|Only the TIF's base AV revenue continues to go to school districts.|
That’s the belief of TIF expert Rachel Weber, an associate professor in the Urban Planning and Policy Department of the University of Illinois at Chicago. She made the observation in a letter published March 25 in Crain’s Chicago Business in response to a series of columns that defended TIFs against the charge that they harm schools and other local government entities.
Tax Increment Financing (TIF) is an economic development incentive program that municipalities can enact under provisions of a state law to facilitate the continued development or redevelopment of a specific geographic area. The program works by capturing increases in property tax revenues (called the increment) over existing levels as caused by new development. Revenues from property tax increases that result from new development are placed into a TIF fund, which may be used to pay for public improvements. TIF revenues can be spent only on certain public investments. A TIF district does not, however, add any new tax rates or levies. In most cases, existing baseline tax revenues continue to go to the taxing districts for at least 23 years after a TIF is created.
Weber, who has studied the impact of TIFs on Illinois public schools, concluded that “schools are hurt by TIF now, and making them wait 23 years to benefit from new construction is callous.”
Weber’s letter was directed at comments published by Crain’s political columnist Greg Hinz, who had suggested that Chicago schools ultimately are no worse off with TIFs than without them due to effects of Illinois’ property tax extension limitation law (PTELL) or tax caps. If no TIF district had ever been formed, he argued, the school district would have had to lower its tax rate to accommodate the expansion of its tax base and forego any budgetary increase.
But Weber said that argument disregards a key fact; that new construction is not subject to the PTELL tax cap.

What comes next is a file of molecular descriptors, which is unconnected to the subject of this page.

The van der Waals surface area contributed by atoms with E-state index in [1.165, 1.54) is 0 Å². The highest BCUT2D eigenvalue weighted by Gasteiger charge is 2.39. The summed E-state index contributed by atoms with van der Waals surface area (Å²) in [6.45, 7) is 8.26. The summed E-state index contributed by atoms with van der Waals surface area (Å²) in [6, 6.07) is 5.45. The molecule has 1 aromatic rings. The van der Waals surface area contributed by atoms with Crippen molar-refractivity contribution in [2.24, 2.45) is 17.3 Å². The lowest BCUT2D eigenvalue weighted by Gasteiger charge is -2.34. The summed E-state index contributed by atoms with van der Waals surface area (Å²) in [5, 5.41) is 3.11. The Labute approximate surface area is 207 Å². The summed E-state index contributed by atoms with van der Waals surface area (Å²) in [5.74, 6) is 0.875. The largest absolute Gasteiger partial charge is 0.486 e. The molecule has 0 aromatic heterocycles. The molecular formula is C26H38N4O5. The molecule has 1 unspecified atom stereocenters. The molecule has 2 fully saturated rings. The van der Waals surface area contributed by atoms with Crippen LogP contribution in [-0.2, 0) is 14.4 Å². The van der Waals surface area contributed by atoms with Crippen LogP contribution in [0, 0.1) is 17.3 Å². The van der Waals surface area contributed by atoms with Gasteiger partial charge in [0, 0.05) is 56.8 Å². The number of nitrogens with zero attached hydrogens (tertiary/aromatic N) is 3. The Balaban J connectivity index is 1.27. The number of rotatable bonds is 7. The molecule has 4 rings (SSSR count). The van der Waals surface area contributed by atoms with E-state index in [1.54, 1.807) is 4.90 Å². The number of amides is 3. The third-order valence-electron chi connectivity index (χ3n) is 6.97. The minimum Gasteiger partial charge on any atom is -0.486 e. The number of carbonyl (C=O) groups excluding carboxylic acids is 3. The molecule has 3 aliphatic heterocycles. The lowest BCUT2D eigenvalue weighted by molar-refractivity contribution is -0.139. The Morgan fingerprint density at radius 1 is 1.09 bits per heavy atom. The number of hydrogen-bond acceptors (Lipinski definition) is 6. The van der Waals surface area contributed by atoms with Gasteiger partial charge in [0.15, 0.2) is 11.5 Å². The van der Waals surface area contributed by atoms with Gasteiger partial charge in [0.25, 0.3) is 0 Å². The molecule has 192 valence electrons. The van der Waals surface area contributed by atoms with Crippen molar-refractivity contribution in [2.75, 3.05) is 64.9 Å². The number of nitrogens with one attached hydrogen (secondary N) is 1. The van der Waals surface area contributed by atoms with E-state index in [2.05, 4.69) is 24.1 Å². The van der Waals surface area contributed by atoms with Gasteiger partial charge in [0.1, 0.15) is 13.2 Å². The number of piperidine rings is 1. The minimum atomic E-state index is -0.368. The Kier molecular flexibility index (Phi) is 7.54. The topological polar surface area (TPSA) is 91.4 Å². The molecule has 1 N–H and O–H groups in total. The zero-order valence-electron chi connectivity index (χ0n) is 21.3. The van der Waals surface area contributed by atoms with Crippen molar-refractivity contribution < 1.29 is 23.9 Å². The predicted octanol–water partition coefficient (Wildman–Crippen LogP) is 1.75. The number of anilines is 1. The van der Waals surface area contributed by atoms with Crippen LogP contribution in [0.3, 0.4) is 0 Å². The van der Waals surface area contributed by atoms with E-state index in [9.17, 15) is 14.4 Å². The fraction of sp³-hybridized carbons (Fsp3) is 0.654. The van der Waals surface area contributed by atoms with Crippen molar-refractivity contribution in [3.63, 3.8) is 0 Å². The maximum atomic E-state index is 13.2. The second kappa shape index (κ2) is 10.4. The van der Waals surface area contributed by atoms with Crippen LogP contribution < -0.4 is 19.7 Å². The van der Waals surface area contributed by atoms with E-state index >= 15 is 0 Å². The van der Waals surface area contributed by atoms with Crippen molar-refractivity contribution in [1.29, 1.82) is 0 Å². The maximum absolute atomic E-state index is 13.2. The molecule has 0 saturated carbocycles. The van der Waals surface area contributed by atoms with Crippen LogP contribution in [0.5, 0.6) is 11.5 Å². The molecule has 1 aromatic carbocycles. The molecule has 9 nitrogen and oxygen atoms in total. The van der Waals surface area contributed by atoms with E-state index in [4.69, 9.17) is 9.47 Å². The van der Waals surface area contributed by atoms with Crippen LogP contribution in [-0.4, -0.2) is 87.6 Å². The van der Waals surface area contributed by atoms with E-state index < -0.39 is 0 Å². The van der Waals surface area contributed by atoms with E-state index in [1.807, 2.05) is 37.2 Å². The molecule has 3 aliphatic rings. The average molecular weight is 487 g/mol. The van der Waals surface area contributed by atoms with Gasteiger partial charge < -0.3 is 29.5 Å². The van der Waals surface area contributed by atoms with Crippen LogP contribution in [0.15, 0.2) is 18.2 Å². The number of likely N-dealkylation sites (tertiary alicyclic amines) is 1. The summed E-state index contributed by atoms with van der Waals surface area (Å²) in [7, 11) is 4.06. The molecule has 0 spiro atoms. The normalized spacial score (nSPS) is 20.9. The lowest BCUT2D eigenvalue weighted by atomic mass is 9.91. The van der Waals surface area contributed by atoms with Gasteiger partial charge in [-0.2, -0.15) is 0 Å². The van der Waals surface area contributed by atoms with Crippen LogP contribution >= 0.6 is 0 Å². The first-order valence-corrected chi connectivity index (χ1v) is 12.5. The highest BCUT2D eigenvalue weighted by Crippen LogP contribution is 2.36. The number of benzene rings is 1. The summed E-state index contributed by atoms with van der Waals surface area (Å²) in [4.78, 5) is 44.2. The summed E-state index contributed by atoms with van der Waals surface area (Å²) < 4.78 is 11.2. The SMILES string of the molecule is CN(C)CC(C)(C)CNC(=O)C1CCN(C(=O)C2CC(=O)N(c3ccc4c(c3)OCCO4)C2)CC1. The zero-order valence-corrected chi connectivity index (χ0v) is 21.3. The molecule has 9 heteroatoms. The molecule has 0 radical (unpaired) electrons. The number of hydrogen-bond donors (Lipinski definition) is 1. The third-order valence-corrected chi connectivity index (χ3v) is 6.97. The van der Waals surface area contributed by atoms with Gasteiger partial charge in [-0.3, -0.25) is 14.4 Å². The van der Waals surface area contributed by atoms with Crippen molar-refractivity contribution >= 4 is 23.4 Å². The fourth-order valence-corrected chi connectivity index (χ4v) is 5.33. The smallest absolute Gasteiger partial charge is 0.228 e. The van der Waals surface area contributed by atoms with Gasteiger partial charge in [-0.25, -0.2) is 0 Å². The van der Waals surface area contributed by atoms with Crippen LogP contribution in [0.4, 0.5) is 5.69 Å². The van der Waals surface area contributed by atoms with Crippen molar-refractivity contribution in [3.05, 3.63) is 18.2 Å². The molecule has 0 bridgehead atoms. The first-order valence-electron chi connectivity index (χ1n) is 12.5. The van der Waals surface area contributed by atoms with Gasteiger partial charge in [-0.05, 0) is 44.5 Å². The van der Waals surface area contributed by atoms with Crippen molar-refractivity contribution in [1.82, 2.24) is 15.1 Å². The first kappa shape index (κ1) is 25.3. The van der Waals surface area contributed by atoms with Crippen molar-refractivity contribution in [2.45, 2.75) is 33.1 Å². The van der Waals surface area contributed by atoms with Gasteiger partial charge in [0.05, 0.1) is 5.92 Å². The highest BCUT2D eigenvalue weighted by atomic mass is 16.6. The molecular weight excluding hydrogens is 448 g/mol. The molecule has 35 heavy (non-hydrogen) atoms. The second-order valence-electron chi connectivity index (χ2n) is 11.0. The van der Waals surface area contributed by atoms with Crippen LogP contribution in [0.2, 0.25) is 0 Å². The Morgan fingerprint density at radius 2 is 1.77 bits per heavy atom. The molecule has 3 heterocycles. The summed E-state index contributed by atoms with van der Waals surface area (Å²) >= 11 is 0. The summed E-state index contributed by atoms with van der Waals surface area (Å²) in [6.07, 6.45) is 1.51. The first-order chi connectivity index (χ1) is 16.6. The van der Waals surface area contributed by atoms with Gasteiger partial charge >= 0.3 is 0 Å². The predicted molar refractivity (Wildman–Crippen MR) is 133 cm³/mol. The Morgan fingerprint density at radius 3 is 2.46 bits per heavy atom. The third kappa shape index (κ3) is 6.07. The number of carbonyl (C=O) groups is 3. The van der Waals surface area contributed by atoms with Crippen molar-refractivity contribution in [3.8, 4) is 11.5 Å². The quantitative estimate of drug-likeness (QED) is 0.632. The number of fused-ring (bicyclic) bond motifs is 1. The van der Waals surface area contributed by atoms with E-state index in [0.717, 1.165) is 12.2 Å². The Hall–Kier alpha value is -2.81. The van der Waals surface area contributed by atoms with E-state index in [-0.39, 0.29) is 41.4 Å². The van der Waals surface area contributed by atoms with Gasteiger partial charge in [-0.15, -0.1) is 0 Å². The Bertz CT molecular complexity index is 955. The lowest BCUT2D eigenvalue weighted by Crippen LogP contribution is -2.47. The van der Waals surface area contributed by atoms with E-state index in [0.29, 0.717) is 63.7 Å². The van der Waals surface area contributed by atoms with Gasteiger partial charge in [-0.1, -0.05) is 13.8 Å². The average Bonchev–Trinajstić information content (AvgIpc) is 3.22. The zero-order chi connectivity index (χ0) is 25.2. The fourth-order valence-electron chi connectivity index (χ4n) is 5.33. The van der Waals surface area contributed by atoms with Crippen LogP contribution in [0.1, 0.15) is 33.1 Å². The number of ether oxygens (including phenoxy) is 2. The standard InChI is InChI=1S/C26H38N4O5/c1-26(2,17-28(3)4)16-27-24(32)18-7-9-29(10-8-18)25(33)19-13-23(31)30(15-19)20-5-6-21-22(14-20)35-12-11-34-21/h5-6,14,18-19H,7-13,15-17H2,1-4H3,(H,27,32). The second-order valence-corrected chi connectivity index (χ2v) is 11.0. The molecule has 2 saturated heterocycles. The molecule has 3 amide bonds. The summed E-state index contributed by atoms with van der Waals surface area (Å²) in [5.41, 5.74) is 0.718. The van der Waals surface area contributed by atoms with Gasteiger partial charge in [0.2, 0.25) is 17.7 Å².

“When a new office tower or condo building is constructed outside of a TIF district or in the absence of TIF, overlapping taxing jurisdictions can include the value of those new buildings in their base without triggering the PTELL cap. The taxes from these new buildings are exempt from the cap,” Weber explained, adding that when new buildings are constructed within a TIF’s boundaries, on the other hand, schools are not able to gain revenue from the property taxes paid on the building until after the TIF district expires.
That is, unless the school districts involved have negotiated an agreement to largely be held harmless from the local TIF’s impact, as more and more school districts are doing these days. Such agreements are necessary because the state law on TIFs — the Tax Increment Allocation Redevelopment Act (65 ILCS 5/11-74.4-1 et seq.) — does not include a mechanism for preventing or penalizing abuses of the statute by municipalities. Nor does the law in Illinois, unlike some other states, give school districts much power in the TIF-creation process. Schools must adopt a proactive posture to ensure fair treatment regarding property tax allocation.
Insiders say school leaders need to negotiate with sponsors of proposed TIFs, and of any proposed extensions of a TIF expiration date, well before they are approved to be sure the schools are “made whole” under TIF arrangements. School districts should seek to receive the same total revenue they would have gotten without the TIF in place. Or they may at least be able to negotiate a substantial reduction in the district’s portion of revenue diversions to the TIF, and decrease the duration of the TIF from the standard 23 years to a lesser number of years. (TIFs can even last for up to 35 years if a 12-year extension of the district’s life is granted by the state legislature.)
Most say it comes down to getting informed, collecting data, and/or challenging data supported by developers. School districts also can participate by negotiating as active participants in the TIF process, as opposed to maintaining all-out opposition to the proposed TIF or a proposed extension of the TIF time limit. Since municipalities have the final say in TIF creation, it often makes sense for schools to negotiate.
The negotiations can be extremely lucrative because TIFs can tie up an immense amount of revenue that schools might otherwise receive. Throughout Cook County, the state’s most active county in terms of TIFs, $644 million in revenue was collected in 434 active TIF districts just last year. One recently expired downtown TIF in Chicago’s Central Loop collected nearly $1 billion during its lifetime; another in the Near South neighborhood collected $637 million over its history, according to a July 14 report by David Orr, the Cook County Clerk. A summary of Orr’s annual report on Cook County TIFs is available here.
Orr says revenue from a total of 286 suburban-Cook TIF districts increased by nearly 4.3 percent, or $261 million in 2013 to $272 million in 2014. In fact, six suburban Cook municipalities collected more than $10 million in TIF revenue just last year: Rosemont ($38.9 million), Glenview ($32.1 million), Hoffman Estates ($28 million), Cicero ($13.8 million), Oak Park ($10.6 million), and Palatine ($10.1 million).